Why a Music Assembly Is Still Relevant

How often do you sing in the shower or listen to an album while going about your day? That alone should tell you why music is so important to a person, whether young or an adult. This natural drive we have to listen to music can be used to deliver lessons or help to get students excited about a topic that they’d otherwise find dull. 

Learning through media students already associate with entertainment helps to get them more actively engaged rather than just trying to get a high score on their report card. That’s the point, isn’t it? Having the students walk away knowing something new and being able to apply it in life. A music assembly blends together the useful, the entertaining, and learning experiences into an event that a student enjoys. For example, using the techniques of Hip-hop as Sonnetman does in his shows, can teach students about sonnets and iambic pentameter or rhyme patterns through a medium that they already listen to. Giving them a deeper appreciation of their literature and English studies. 

Relate to the Students

Getting down to a student’s level and communicating with them in a way they enjoy removes many roadblocks to them learning. Now, if you’re thinking that a music assembly is a gaggle of students sitting and listening to an educator sing or rap at them, you’re very mistaken. Sure, some are like that but you can also have music assembly workshops. The Sonnet Man, for example, has students participate in storytelling tongue twisters and, more to the point, helps with Shakespeare and wordplay through rapping; even getting the students to attempt rapping themselves. 

Assemblies are meant to re-engage students and get them to focus on how learning can be applied in the everyday.  Brent Daniels is among those who can show students how what they learn applies to those professionals they idolize. His Music Technology shows demonstrate the techniques and technology he used to compose some of the movies students enjoy, like Marvel’s Black Panther film. This is a great way to show students how learning about math, science, sound, and music can help them to achieve their dreams in adulthood.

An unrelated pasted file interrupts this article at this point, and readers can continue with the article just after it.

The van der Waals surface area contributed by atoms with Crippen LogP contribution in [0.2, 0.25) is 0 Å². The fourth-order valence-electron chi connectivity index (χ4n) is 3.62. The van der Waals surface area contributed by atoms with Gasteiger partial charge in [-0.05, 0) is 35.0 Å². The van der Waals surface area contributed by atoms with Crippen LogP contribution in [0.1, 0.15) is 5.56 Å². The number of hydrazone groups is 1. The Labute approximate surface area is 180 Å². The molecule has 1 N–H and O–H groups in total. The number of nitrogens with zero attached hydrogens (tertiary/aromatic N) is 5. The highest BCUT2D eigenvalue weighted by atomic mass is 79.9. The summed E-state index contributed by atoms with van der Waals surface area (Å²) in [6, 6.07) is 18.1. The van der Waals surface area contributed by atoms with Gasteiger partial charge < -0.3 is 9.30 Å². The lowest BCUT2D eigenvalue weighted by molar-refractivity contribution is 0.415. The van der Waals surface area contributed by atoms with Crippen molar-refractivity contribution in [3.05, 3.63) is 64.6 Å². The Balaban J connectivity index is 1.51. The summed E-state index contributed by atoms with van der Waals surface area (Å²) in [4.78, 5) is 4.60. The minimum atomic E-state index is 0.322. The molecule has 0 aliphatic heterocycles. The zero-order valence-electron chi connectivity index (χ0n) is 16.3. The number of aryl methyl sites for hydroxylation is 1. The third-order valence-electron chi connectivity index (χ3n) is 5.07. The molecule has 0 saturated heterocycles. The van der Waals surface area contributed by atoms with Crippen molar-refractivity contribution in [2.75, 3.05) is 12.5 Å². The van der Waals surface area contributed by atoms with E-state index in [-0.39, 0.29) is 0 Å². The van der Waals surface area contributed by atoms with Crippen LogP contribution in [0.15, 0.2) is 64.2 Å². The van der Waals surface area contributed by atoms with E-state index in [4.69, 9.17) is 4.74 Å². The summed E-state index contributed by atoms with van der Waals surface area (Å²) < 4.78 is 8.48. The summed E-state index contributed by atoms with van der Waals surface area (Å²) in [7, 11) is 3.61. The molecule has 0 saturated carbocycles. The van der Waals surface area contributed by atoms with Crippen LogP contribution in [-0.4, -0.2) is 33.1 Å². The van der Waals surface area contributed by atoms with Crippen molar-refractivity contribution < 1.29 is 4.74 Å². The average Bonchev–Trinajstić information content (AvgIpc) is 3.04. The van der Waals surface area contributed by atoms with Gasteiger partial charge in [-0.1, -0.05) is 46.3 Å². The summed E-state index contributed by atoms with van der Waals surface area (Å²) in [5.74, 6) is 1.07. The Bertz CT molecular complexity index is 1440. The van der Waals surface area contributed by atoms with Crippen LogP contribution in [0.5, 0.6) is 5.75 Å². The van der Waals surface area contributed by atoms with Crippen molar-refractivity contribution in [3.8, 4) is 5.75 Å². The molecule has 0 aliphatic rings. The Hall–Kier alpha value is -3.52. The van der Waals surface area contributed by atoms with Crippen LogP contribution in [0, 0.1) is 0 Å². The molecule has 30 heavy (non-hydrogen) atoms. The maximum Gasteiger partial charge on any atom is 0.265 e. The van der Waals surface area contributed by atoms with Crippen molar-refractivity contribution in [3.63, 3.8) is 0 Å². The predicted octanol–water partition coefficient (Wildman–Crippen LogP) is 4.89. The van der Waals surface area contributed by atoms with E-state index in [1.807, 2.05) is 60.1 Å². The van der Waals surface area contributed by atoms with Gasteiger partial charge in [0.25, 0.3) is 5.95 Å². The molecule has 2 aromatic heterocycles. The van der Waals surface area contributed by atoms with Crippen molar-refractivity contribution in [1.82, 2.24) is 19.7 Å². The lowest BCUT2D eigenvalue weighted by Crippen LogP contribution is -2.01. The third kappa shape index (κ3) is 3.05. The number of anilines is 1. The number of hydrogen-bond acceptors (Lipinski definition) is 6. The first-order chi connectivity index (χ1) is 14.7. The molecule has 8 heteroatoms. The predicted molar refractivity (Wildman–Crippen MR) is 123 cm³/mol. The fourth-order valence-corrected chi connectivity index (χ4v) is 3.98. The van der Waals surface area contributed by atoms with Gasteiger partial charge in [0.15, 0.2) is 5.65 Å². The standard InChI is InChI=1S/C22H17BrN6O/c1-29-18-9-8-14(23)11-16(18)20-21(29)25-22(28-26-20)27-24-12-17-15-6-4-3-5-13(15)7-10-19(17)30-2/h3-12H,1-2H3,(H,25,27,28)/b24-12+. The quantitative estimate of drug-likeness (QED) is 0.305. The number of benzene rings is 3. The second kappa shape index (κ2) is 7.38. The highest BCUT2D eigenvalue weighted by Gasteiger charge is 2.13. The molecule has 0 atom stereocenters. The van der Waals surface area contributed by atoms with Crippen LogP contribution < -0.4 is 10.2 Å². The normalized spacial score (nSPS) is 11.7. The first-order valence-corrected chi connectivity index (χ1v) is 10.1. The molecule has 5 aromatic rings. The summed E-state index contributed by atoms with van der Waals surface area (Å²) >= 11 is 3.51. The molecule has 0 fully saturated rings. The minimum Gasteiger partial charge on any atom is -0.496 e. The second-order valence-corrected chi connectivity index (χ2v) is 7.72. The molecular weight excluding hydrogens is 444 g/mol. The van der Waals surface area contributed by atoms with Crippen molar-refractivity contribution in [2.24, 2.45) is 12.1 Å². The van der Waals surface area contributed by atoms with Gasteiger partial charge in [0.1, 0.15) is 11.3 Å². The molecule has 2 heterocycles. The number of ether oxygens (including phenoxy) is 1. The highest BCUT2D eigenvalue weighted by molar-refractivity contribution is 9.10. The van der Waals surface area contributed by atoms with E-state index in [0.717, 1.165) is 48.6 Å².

Both shows are the kind of music assembly or music workshops that inspire students to their goals while also further reinforcing what teachers are imparting upon them. 

Music Is an Interdisciplinary Vehicle

The thing about music is that it demands more than bopping your head along with the tune. It forces a person, no matter their age, to pay attention and engages the senses. The two biggest when it comes to teaching, sight, and sound. The students are engaged in a music assembly that is delivering information to their minds while also reinforcing what educators are teaching. It also gives them a nice little break from the humdrum of daily schooling. 

What the Sonnet Man and Brent Daniels’s music assemblies do is demonstrate that music is an interdisciplinary field where carrying a tune doesn’t cut it. That music isn’t just singing and dancing, but learning skills that the students are getting the basics of now. Encouraging the students at the music assembly to take their studies more seriously, that Shakespearean sonnets and plays aren’t all that different from the rap they listen to and learning wordplay are one of the keys to how they feel during a song. That learning computer science and math are keys to creating the next video game or showing them a deeper appreciation for iPods or iTunes. 

Music assemblies bring learning to a student’s everyday life in a way they can’t help but pay attention to. They inherently relate to the students and that is why every school should have a music assembly. Connect with the students in a contemporary way and get them to see where your lessons can take them if they listen.